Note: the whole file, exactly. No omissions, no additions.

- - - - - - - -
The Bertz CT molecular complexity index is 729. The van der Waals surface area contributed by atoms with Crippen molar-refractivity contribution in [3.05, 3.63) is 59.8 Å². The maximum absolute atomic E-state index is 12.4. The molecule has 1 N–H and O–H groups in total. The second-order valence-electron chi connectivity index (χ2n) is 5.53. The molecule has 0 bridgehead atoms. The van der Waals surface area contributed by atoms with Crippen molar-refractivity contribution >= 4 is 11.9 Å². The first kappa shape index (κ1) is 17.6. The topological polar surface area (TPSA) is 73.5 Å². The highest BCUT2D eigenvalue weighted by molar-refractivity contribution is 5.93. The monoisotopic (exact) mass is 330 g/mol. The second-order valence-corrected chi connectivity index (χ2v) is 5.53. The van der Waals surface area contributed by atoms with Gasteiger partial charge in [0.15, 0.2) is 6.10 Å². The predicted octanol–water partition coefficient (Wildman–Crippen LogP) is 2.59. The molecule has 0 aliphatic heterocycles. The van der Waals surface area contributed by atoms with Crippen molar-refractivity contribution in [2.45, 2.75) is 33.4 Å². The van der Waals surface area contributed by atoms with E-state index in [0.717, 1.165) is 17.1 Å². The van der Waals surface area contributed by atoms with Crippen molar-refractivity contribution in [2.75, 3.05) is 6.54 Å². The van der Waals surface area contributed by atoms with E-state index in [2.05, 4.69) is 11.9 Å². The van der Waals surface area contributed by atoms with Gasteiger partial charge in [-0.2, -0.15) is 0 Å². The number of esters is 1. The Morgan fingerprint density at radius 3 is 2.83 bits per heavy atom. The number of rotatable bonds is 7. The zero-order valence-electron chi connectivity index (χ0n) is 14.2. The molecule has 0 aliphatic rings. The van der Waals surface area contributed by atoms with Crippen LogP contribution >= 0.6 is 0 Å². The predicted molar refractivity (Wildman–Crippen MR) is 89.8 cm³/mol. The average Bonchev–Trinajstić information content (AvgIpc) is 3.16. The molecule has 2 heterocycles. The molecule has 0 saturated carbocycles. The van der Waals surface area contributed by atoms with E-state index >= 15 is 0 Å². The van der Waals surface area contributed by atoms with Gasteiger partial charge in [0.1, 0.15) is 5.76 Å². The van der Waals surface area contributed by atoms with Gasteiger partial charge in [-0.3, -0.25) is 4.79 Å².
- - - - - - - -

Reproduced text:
The Bertz CT molecular complexity index is 729. The van der Waals surface area contributed by atoms with Crippen molar-refractivity contribution in [3.05, 3.63) is 59.8 Å². The maximum absolute atomic E-state index is 12.4. The molecule has 1 N–H and O–H groups in total. The second-order valence-electron chi connectivity index (χ2n) is 5.53. The molecule has 0 bridgehead atoms. The van der Waals surface area contributed by atoms with Crippen molar-refractivity contribution >= 4 is 11.9 Å². The first kappa shape index (κ1) is 17.6. The topological polar surface area (TPSA) is 73.5 Å². The highest BCUT2D eigenvalue weighted by molar-refractivity contribution is 5.93. The monoisotopic (exact) mass is 330 g/mol. The second-order valence-corrected chi connectivity index (χ2v) is 5.53. The van der Waals surface area contributed by atoms with Gasteiger partial charge in [0.15, 0.2) is 6.10 Å². The predicted octanol–water partition coefficient (Wildman–Crippen LogP) is 2.59. The molecule has 0 aliphatic heterocycles. The van der Waals surface area contributed by atoms with Crippen molar-refractivity contribution in [2.45, 2.75) is 33.4 Å². The van der Waals surface area contributed by atoms with E-state index in [0.717, 1.165) is 17.1 Å². The van der Waals surface area contributed by atoms with Crippen molar-refractivity contribution in [2.75, 3.05) is 6.54 Å². The van der Waals surface area contributed by atoms with E-state index in [2.05, 4.69) is 11.9 Å². The van der Waals surface area contributed by atoms with Gasteiger partial charge in [-0.2, -0.15) is 0 Å². The number of esters is 1. The Morgan fingerprint density at radius 3 is 2.83 bits per heavy atom. The number of rotatable bonds is 7. The zero-order valence-electron chi connectivity index (χ0n) is 14.2. The molecule has 0 aliphatic rings. The van der Waals surface area contributed by atoms with Crippen LogP contribution >= 0.6 is 0 Å². The predicted molar refractivity (Wildman–Crippen MR) is 89.8 cm³/mol. The average Bonchev–Trinajstić information content (AvgIpc) is 3.16. The molecule has 2 heterocycles. The molecule has 0 saturated carbocycles. The van der Waals surface area contributed by atoms with E-state index >= 15 is 0 Å². The van der Waals surface area contributed by atoms with Gasteiger partial charge in [0.1, 0.15) is 5.76 Å². The van der Waals surface area contributed by atoms with Gasteiger partial charge in [-0.3, -0.25) is 4.79 Å².